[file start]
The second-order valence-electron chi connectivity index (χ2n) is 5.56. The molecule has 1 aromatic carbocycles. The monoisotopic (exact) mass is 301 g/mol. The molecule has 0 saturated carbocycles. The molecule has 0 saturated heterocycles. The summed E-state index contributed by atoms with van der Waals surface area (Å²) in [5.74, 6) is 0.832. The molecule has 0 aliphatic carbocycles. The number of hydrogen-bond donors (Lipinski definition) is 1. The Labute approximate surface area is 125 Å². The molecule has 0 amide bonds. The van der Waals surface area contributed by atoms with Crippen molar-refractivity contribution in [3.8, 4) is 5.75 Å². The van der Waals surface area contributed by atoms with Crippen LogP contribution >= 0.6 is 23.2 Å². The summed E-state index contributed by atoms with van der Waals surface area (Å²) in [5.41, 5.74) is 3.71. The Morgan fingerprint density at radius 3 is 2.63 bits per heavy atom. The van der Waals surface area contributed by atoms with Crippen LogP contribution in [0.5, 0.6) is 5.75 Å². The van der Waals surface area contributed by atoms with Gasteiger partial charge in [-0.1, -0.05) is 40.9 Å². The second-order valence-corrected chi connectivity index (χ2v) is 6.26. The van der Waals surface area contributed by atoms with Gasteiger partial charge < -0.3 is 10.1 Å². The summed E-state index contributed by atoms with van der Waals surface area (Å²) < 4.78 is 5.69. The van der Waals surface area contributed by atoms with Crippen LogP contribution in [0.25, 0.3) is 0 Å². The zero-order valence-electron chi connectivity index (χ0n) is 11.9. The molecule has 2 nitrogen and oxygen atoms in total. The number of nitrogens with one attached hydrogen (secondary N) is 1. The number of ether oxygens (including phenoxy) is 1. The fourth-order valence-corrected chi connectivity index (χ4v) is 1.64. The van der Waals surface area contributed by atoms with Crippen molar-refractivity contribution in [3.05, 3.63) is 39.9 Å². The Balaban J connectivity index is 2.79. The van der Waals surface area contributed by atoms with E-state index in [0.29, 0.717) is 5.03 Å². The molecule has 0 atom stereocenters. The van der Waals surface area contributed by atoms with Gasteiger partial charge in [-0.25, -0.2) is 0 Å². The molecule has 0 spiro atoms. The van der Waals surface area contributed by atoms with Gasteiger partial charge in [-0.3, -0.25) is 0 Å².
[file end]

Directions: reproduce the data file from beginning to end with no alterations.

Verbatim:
The second-order valence-electron chi connectivity index (χ2n) is 5.56. The molecule has 1 aromatic carbocycles. The monoisotopic (exact) mass is 301 g/mol. The molecule has 0 saturated carbocycles. The molecule has 0 saturated heterocycles. The summed E-state index contributed by atoms with van der Waals surface area (Å²) in [5.74, 6) is 0.832. The molecule has 0 aliphatic carbocycles. The number of hydrogen-bond donors (Lipinski definition) is 1. The Labute approximate surface area is 125 Å². The molecule has 0 amide bonds. The van der Waals surface area contributed by atoms with Crippen molar-refractivity contribution in [3.8, 4) is 5.75 Å². The van der Waals surface area contributed by atoms with Crippen LogP contribution >= 0.6 is 23.2 Å². The summed E-state index contributed by atoms with van der Waals surface area (Å²) in [5.41, 5.74) is 3.71. The Morgan fingerprint density at radius 3 is 2.63 bits per heavy atom. The van der Waals surface area contributed by atoms with Crippen LogP contribution in [0.5, 0.6) is 5.75 Å². The van der Waals surface area contributed by atoms with Gasteiger partial charge in [-0.1, -0.05) is 40.9 Å². The second-order valence-corrected chi connectivity index (χ2v) is 6.26. The van der Waals surface area contributed by atoms with Gasteiger partial charge < -0.3 is 10.1 Å². The summed E-state index contributed by atoms with van der Waals surface area (Å²) < 4.78 is 5.69. The van der Waals surface area contributed by atoms with Crippen LogP contribution in [0.25, 0.3) is 0 Å². The zero-order valence-electron chi connectivity index (χ0n) is 11.9. The molecule has 2 nitrogen and oxygen atoms in total. The number of nitrogens with one attached hydrogen (secondary N) is 1. The number of ether oxygens (including phenoxy) is 1. The fourth-order valence-corrected chi connectivity index (χ4v) is 1.64. The van der Waals surface area contributed by atoms with Crippen molar-refractivity contribution in [3.05, 3.63) is 39.9 Å². The Balaban J connectivity index is 2.79. The van der Waals surface area contributed by atoms with E-state index in [0.29, 0.717) is 5.03 Å². The molecule has 0 atom stereocenters. The van der Waals surface area contributed by atoms with Gasteiger partial charge in [-0.25, -0.2) is 0 Å². The molecule has 0 spiro atoms. The van der Waals surface area contributed by atoms with Gasteiger partial charge in [-0.3, -0.25) is 0 Å².